9. My husband and I have been praying the Divine Office with you for almost two weeks and love it so much that we each downloaded the app on our phones. Question: At least twice int the past week, my Night Prayer app shows “No audio available” while my husband’s does have the audio. How is that possible? Also, we will each have our apps open and his will show a drastically different number of people now praying than what mine shows. Just wondering, that’s all. God bless!

  10. One of the things I like best about the iPad app–at least, the beta version, is the In Prayer” section. It shows you a map of the world highlighting where people are located. As I write this, there are 1,219 people connected. It is awesome to where they are all from. The vast majority are USA, and most of this in the Mid-West and east. I see the Philippines, Korea, India, even Qatar and the United Arab Emirates! And we are not all praying the same portion as we are all in different time zones. Yet it one single prayer, that never ends.

    It really calls to mind Rev. 8:3-4. “Another angel with a golden censer came and stood at the altar; he was given a great quantity of incense to offer with the prayers of all the saints on the golden altar that is before the throne. And the smoke of the incense, with the prayers of the saints, rose before God from the hand of the angel.”

    • I find the I Pad to be the best for my daily prayers. I love the Liturgy of the hours. What a great way to start our day.i’ve been critical in the past about certain voices but this seems to be clearing up. I feel it would be nice at closing may God Bless You in the name of the Father etc these people showvREAL devotion they will be blessed. Thank you. ( The Catholic )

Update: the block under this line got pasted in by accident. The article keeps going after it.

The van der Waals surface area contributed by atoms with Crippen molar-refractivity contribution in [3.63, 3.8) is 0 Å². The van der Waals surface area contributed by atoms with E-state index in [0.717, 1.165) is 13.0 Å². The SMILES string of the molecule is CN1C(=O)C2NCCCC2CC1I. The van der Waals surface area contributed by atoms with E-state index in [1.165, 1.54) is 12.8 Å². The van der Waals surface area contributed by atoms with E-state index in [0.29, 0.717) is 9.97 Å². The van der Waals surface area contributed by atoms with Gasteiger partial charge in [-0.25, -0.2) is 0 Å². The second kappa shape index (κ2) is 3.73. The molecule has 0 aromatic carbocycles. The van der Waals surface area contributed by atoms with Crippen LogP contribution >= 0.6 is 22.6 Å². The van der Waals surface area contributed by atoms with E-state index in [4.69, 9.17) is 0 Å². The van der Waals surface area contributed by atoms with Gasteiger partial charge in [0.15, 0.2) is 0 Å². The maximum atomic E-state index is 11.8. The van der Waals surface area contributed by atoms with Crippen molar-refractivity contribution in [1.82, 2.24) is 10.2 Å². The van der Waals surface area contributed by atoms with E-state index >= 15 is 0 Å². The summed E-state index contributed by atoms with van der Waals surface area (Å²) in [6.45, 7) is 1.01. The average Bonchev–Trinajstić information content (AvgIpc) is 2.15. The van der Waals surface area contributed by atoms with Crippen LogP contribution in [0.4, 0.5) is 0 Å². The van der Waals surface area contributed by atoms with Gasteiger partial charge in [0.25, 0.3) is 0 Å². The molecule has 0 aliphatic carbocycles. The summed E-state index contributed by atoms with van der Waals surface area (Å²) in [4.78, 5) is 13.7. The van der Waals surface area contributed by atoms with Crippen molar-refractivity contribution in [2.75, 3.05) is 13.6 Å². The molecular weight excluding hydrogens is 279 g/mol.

FR. GILL

  11. Tonight’s Evening Office was the best i’ve heard here. All voices were smooth clear and very engaging! i adore the new British accents to your team, they add a welcome depth and character to every line. Well done and welcome all newcomers <3

  12. It’s great to hear they new voices today. Being in England Imam biased because of the accents! But as I loved the old voices, it is nice to have a change.

  13. Sending a special welcome to our 2 new lector leading the Divine Office today. It was so nice to hear new voices! I wish we could get photos of all of you with your names on the Facebook page.

  14. Hi, all!

    I just wanted to say that this is my first attempt at starting the Liturgy of the Hours, and I was beyond excited to find this site because I hadn’t the foggiest idea of how one prayed the Divine Office. I’m a college-aged nursing student, and I really hope my 12 hr shifts wont get in the way of prayer the LOH! Anyway, thanks again for all those who keep this site running!